Subject: Homebrew Digest #196 (July 07, 1989)
Date: 1989-07-11 14:16:39 GMT
Darryl Richman <firstname.lastname@example.org> writes:
>10 hours is just fine. Sometimes conditions aren't so good and it
>takes longer (24...48...even more). Usually this results from
>underpitching, because the yeast don't move onto their fermentation
>phase until they have reached a level of about 10^7 cells/ml.
>Homebrewers are notorious underpitchers because nobody wants to
>hassle making a starter several days ahead.
I had a some slow start on a batch of homebrew but I attributed it to
the inability of the dry yeast to penetrate the foam barrier on the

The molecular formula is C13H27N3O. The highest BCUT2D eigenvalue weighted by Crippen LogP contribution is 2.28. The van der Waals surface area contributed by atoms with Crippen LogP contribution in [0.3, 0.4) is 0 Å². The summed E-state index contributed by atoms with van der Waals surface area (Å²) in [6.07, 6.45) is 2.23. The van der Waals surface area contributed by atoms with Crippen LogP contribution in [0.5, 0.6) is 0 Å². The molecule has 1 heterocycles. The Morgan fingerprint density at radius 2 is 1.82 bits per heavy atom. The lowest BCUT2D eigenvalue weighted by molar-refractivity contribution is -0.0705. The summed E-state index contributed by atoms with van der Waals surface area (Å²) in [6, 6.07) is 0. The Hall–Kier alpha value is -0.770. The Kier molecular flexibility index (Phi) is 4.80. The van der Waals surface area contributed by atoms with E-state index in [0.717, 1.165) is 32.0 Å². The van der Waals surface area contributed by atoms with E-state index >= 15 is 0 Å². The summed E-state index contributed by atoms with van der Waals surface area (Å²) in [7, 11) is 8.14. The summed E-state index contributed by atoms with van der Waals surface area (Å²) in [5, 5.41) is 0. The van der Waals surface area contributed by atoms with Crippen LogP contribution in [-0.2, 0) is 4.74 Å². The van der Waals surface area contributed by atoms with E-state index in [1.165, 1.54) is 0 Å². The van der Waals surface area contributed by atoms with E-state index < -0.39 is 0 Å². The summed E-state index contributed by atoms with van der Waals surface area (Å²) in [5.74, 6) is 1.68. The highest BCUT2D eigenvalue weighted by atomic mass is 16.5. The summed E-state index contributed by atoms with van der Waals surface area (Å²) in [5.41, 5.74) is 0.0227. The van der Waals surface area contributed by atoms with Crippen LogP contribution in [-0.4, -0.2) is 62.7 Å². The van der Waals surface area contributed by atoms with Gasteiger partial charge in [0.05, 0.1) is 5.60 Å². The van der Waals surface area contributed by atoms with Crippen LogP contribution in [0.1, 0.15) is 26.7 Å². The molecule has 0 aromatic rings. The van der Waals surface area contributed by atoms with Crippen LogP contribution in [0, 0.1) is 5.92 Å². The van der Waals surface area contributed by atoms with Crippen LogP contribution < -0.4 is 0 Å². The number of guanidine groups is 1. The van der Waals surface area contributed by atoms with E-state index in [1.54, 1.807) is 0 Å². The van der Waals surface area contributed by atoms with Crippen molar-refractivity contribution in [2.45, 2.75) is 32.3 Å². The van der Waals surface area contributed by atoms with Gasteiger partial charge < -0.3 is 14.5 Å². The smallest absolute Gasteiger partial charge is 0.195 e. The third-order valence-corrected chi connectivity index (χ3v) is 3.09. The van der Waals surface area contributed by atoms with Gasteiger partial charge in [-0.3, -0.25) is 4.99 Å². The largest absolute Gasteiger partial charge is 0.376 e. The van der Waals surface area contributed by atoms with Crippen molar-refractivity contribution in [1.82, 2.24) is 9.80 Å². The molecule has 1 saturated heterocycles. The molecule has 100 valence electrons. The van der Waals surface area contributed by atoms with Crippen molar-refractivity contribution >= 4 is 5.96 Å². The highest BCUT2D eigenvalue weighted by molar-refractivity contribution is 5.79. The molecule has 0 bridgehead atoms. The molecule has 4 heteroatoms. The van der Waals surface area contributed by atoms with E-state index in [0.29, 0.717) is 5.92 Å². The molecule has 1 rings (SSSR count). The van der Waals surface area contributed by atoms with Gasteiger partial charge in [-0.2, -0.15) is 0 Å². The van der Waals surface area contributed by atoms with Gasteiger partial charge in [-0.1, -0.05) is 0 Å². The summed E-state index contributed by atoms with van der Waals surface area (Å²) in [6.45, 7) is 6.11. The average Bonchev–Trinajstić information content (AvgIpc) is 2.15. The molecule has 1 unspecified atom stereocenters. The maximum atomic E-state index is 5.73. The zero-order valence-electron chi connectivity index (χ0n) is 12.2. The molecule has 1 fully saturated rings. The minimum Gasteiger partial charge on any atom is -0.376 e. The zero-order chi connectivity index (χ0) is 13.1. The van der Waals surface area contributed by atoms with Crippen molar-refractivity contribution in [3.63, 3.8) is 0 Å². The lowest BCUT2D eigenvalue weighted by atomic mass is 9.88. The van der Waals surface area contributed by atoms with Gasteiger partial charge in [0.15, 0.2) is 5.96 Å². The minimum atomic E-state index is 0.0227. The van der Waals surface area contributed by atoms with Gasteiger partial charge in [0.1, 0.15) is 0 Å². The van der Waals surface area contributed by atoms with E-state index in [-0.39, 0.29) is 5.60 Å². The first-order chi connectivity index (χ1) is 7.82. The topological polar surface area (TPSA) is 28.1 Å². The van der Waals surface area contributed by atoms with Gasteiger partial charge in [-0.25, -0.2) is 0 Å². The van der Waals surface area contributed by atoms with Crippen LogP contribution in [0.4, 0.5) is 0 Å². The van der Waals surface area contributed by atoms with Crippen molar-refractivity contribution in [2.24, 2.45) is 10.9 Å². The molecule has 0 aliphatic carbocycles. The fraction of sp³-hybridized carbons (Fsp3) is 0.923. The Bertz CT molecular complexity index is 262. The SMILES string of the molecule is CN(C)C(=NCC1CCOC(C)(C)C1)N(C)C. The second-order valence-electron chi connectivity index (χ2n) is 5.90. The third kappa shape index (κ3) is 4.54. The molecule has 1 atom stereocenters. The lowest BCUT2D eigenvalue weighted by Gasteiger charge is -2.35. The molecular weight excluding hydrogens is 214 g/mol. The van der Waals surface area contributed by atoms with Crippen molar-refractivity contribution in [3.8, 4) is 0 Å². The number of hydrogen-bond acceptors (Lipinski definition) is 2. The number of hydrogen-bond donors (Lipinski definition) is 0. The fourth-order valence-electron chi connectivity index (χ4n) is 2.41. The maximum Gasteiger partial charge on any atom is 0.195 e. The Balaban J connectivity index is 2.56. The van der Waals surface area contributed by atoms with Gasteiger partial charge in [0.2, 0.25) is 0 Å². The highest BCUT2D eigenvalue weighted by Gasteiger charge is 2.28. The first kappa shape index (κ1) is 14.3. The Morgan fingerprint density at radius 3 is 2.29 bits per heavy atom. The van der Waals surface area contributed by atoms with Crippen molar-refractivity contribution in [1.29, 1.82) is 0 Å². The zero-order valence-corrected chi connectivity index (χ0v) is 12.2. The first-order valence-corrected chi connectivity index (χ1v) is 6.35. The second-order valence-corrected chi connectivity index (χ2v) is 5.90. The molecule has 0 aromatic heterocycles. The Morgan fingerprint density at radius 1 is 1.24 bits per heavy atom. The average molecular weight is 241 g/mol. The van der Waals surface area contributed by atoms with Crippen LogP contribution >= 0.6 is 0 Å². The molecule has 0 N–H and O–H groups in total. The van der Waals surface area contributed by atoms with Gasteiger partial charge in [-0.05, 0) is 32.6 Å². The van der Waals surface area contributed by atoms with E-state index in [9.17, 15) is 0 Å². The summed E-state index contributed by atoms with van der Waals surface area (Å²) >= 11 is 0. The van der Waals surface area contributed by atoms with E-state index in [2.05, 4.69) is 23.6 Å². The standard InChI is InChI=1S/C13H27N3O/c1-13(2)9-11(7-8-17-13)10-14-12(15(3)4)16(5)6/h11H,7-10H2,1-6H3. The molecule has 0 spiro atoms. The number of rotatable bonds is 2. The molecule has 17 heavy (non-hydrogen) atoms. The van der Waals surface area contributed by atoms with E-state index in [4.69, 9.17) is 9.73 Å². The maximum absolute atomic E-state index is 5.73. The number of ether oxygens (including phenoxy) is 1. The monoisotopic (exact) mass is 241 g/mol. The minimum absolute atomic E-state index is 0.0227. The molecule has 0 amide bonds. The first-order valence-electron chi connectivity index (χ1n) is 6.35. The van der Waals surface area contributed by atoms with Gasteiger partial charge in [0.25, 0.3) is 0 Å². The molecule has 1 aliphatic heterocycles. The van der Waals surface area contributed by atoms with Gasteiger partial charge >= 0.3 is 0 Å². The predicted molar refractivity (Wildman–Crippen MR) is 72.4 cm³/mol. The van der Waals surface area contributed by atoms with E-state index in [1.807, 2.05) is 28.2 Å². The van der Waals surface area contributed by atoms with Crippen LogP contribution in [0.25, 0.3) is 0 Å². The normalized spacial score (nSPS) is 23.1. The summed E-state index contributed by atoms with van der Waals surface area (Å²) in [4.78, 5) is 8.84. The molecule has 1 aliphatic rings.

top of the wort. I could see the powdered yeast just sitting there.
I was tempted to rouse or stir the wort in the fermenter but decided
not to. It eventually took off and turned out OK.
Nowadays I re-hydrate dried yeast with a cup or so of tap water prior
to pitching. The liquid yeast penetrates the foam barrier and
disperses instantly causing fast starts. I wonder whether the slow
starts you have witnessed are due to homebrewers using dry yeast
rather than inadequate yeast?
Chuck Ferguson Harris Government Information Systems Division
(407) 984-6010 MS: W1/7732 PO Box 98000 Melbourne, FL 32902
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